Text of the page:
Purpose: Tumor necrosis is a potential marker of recurrence and survival after surgery for renal cell carcinoma. We determined whether a correlation exists between the amount (not just the presence/absence) of tumor necrosis, and metastasis-free, disease specific and overall survival after surgery for renal cell carcinoma.
Materials and methods: We identified 841 consecutive patients who underwent partial or radical nephrectomy from 1989 to 2004 for renal cell cancer. Specimens were re-reviewed by a single pathologist (MFS). The tumor necrosis percent was none in 586 cases, less than 50% in 198 and 50% or greater in 55. Grade, stage, subtype, size, gender and age were also analyzed. Variables at p <0.05 on univariate analysis were incorporated into a Cox proportional hazards multivariate model. Metastasis-free, disease specific and overall survival was described using the Kaplan-Meier method and compared with the log rank test.
Results: Tumor necrosis was found in 253 specimens (30%). Univariate analysis revealed that the percent and presence of tumor necrosis correlated with metastasis-free, disease specific and overall survival. On multivariate analysis tumor necrosis presence/absence did not remain an independent predictor of disease specific (p = 0.7), metastasis-free (p = 0.7) or overall (p = 0.2) survival. Greater than 50% tumor necrosis was no longer a statistically significant predictor of metastasis-free survival (p = 0.45) but remained significant for disease specific (p = 0.02) and overall (p = 0.01) survival.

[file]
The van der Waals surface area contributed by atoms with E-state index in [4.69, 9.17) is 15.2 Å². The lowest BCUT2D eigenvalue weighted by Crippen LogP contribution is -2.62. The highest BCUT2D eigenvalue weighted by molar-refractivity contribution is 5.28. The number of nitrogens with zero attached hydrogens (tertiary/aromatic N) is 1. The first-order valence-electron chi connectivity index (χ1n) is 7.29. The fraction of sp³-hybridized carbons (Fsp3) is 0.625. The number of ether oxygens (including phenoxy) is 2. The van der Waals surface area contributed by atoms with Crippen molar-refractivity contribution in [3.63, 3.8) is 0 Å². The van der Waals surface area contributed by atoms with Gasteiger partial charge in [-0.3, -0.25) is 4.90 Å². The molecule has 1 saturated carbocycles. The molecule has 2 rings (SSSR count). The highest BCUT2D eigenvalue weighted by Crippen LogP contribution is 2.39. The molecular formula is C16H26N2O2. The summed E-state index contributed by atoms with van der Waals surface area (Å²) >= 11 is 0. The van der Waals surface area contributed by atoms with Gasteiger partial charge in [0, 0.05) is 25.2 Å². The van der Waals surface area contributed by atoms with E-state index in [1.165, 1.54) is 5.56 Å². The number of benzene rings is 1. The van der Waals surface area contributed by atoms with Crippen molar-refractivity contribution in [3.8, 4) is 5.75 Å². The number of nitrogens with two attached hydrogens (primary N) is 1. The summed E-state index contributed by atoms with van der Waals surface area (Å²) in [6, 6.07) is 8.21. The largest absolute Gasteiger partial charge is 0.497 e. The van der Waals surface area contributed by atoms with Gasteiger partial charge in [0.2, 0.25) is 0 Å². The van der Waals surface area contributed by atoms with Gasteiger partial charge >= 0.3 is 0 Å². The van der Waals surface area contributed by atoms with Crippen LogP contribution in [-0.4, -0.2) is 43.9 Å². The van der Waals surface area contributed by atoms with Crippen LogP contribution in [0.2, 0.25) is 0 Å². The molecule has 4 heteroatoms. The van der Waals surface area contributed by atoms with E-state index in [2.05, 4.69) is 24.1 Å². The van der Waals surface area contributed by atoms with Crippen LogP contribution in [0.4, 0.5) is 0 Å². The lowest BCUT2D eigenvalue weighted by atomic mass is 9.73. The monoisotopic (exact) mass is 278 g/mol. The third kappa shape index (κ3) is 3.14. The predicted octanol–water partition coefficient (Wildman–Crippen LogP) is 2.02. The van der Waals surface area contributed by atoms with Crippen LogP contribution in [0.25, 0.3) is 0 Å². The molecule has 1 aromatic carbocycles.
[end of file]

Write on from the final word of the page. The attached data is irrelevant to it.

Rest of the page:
Conclusions: The presence of 50% or greater tumor necrosis correlates with worse disease specific and overall survival but not metastasis-free survival in patients with renal cell carcinoma. Results support the inclusion of percent tumor necrosis over the presence/absence of tumor necrosis in the risk assessment of patients who undergo surgical treatment for renal cell carcinoma.
2010 American Urological Association Education and Research, Inc. Published by Elsevier Inc. All rights reserved.